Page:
Apocalypse Mixtape Part VII: The Final Sacrifice

The Cold War was the war that just kept on giving. The space race, Yakov Smirnoff, Invasion U.S.A.; none of these would exist without the paranoia and constant fear that with the press of a button the world would be reduced to a cinder and we'd all start wearing clothes made out of used tires and spikes, driving sweet tricked-out dune buggies and fighting in a gladiator ring for the pleasure of Tina Turner.

Sadly, none of this came to pass and today we're stuck with the much less entertaining sequel, the War on Terror. All we got from this war is a deeply divided country, torture porn movies, and the possibility you'll be detained at the airport if you wear a Transformers t-shirt. Back in the 80's you could really celebrate Armageddon. These days, well, it's just kind of depressing. It's in that spirit that today we're really going to put the "Apocalypse" in the mixtape and check out some Reagan-era songs that are sure to make Michael Stipe feel fine.

Fishbone Party at Ground Zero

In mid-80's Fishbone came out of nowhere, playing a mash-up of ska, funk and rock that didn't sound like anyone else. Their live shows became the stuff of legends but they never really garnered much mainstream success and had to take a backseat while similar bands like the Red Hot Chili Peppers went on to become superstars.

Party at Ground Zero to this day is Fishbone's signature song and remarkably sounds as fresh today as it did twenty years ago when it was first recorded. Even the video holds up pretty well despite being shot on videotape and having a severe deficiency in proper lighting. The world turning to "flowing pink vapor stew" never sounded like so much fun.

Bonus Fishbone fun fact: Fishbone has had a pretty distinguished film career playing "the band in the background" in a number of movies, including cult favorite 80's comedies "Back to the Beach", "I'm Gonna Git You Sucka", and "Tapeheads" and more recent films like the Outkast vehicle "Idlewild" and David Arquette's venture into horror movies "The Tripper".

The Minutemen Dream Told by Moto


The Minutemen came out of the same California funk/punk scene that spawned Fishbone. The band lived up to their name by packing five minutes worth of song into a tight minute and a half package. Songs don't come much tighter, funkier or wittier than Dream Told by Moto. Most songwriters would take three verses, a chorus and a bridge to say what D. Boone gets right to the point and says in one sentence worth of lyrics. I for one can't argue with what he says. The man has a plan and it is a good one.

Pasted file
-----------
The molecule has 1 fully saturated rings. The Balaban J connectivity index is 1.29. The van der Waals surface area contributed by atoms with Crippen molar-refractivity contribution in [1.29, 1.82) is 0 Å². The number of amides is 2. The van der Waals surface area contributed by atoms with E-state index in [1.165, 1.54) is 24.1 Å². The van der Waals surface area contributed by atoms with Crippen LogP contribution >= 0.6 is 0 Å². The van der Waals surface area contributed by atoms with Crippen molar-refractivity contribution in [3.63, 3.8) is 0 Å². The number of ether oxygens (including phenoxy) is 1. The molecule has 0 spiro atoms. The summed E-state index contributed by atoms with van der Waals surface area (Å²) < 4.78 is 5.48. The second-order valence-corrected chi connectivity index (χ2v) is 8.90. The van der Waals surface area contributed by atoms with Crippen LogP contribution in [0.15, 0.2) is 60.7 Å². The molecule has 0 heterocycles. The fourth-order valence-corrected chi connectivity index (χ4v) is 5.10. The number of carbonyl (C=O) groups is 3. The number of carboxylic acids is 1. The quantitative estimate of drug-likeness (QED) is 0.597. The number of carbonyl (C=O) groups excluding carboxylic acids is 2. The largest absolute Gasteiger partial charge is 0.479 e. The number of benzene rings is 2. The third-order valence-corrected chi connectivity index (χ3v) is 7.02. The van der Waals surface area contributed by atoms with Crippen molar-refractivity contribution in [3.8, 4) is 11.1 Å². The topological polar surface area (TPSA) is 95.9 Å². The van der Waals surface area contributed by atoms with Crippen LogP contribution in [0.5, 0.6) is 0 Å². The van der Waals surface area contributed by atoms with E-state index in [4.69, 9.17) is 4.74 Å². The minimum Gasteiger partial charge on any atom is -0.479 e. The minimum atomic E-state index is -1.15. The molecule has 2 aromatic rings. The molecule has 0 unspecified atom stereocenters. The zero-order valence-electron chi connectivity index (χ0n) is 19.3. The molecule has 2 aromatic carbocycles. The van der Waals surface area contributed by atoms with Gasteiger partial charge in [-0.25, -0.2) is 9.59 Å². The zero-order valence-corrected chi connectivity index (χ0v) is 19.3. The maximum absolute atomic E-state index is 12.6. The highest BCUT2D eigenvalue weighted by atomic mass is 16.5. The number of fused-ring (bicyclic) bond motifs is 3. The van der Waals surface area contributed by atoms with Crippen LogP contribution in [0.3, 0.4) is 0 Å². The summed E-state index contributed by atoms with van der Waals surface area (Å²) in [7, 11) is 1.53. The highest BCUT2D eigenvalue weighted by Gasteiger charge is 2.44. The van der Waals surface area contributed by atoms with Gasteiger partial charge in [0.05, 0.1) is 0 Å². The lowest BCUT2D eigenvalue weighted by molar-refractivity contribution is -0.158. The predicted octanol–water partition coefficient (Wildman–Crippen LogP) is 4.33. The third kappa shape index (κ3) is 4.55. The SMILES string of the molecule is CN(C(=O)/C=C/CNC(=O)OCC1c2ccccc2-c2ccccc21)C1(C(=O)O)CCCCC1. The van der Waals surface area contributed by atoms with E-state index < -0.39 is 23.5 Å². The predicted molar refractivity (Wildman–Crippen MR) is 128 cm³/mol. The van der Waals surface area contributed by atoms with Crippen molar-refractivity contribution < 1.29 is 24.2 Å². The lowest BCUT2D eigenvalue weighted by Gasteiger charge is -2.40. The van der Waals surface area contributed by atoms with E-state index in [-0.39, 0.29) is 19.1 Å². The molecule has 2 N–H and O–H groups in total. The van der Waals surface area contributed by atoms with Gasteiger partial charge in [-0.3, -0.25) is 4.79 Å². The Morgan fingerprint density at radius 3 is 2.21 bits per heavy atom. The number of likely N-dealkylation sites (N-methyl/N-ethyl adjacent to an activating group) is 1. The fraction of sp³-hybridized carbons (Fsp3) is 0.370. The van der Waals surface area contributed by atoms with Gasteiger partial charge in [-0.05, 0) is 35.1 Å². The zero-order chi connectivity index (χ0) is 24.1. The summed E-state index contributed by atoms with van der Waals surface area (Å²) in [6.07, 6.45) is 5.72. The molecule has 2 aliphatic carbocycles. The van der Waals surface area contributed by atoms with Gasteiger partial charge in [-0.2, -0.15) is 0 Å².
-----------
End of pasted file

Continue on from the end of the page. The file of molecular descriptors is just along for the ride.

Minutemen - dream told by moto
Found at skreemr.com

7 Seconds 99 Red Balloons

German singer Nena originally recorded 99 Luftballoons, imagining a nuclear war breaking out because of a trigger-happy general mistaking a mass of ballons floating over the Berlin Wall for some sort of advanced military technology. When the song became a surprise worldwide hit she rerecorded it in English as 99 Red Balloons. A few years later a scrappy young positive punk band from Reno, Nevada called 7 Seconds covered the song on their "Walk Together, Rock Together" album and an 80's punk anthem was born. The hand claps and "whoa-ohh's" and "bah-dah-dah-dums" make the song downright jubilant even as the lyrics are about the only remnant of civilization being a red balloon lying in "this dust that was a city". Where's that red button when you need it?

John Shelton

Writer/Podcast Host/Professor

Born and raised in the back of a video store, Shelton went beyond the hills and crossed the seven seas as BGH's foreign correspondent before settling into a tenure hosting Sophisticult Cinema. He enjoys the finer things in life, including but not limited to breakfast tacos, vintage paperbacks and retired racing greyhounds.

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